It was a lovely Saturday and I had a great little guide that I had picked up at a charity shop on local-to-London countryside walks.  Here it is if you want one- it's about 10 years old, so you might have to improvise the route here and there, but no problems so far.  There are a few of these guides out there, and I saw several other couples on the trail following book guides as well, proving that e-readers haven't taken over every subset of publishing.  England is filled with lovely old paths- public rights of way.  These are paths that used to connect villages and farms and churches, and are still widely used to today to get around, even though some are now on private land.  You can connect the dots across the countryside on these lovely muddy lanes and walk all day.  The guide books come in handy to plot out your day...they usually give you a rather realistic time line and detailed instructions on how to find some of the paths, and there are plenty of themed walks and recommendations on how to find a place for a pint where you wouldn't have thought to find one.  Me, the queen of overambitious planning, sometimes needs help in choosing an ideal route to walk, if only to save myself from hustling to finish off a 20-miler before the sun goes down.  Most of the walks avoid the roads whenever possible, but sometimes you'll find yourself on a short stretch here and there.  It's really become one of my favorite things to do here:  choose a walk and head out and try to follow it.  The directions are minutely detailed, and with good reason, as most of the paths aren't labeled at all, but more of a folklore through the hills and downs.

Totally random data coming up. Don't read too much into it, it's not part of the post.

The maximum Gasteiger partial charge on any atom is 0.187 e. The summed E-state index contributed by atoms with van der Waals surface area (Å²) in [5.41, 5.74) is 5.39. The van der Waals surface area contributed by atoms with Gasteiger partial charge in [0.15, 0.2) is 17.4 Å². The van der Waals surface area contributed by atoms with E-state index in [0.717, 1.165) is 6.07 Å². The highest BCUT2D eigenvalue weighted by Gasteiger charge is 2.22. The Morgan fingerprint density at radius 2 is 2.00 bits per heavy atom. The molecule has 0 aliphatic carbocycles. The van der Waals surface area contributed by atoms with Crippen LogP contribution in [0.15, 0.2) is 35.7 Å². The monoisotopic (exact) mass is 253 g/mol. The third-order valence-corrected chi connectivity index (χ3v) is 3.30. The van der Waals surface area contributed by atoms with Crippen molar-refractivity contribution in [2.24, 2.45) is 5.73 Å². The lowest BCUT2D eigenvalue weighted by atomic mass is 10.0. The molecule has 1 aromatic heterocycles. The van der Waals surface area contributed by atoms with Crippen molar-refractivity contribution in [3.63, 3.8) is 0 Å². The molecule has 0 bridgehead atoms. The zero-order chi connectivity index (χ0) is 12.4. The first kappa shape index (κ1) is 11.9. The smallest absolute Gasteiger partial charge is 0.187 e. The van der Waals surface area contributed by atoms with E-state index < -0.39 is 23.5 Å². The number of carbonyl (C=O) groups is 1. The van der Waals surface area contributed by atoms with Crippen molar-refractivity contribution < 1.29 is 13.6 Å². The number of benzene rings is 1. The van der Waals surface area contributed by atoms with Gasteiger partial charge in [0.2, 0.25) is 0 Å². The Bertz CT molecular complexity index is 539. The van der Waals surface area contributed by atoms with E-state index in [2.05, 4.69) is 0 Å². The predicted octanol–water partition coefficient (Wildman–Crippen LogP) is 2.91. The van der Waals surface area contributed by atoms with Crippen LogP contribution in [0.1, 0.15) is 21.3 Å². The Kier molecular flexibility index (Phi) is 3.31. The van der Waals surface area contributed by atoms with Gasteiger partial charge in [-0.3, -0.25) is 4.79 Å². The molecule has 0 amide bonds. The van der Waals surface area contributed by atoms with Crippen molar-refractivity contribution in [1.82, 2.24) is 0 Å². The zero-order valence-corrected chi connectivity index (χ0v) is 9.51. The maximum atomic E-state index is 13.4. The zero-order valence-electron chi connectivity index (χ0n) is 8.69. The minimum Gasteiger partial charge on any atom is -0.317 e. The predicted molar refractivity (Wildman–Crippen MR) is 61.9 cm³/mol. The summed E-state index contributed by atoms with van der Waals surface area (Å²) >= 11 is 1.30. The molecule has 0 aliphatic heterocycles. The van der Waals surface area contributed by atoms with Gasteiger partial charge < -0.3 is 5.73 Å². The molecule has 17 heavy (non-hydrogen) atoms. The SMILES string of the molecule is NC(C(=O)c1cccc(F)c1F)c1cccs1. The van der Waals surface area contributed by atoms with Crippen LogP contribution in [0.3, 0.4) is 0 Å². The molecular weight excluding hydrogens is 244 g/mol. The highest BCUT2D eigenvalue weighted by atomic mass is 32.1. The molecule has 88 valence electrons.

I chose a route, rather randomly, that started in Hever in Kent, if only because it was an easy train ride out.  Much to my delight, the path left the quiet countryside train station and veered into a sheep field.  

Look at that camera phone at work.

 Oh, ugh, these are fairly terrible.  The issue with a lot of these phones is that the lens is always dirty and easily scratched.  Being put in and out of pockets and handbags all day makes my dusk and oil problems look minor in comparison.  Also, the limited amount of camera settings meant that I got a lot of over-saturated colors and grainy pixelation.  It seems to be much more geared towards macro photography.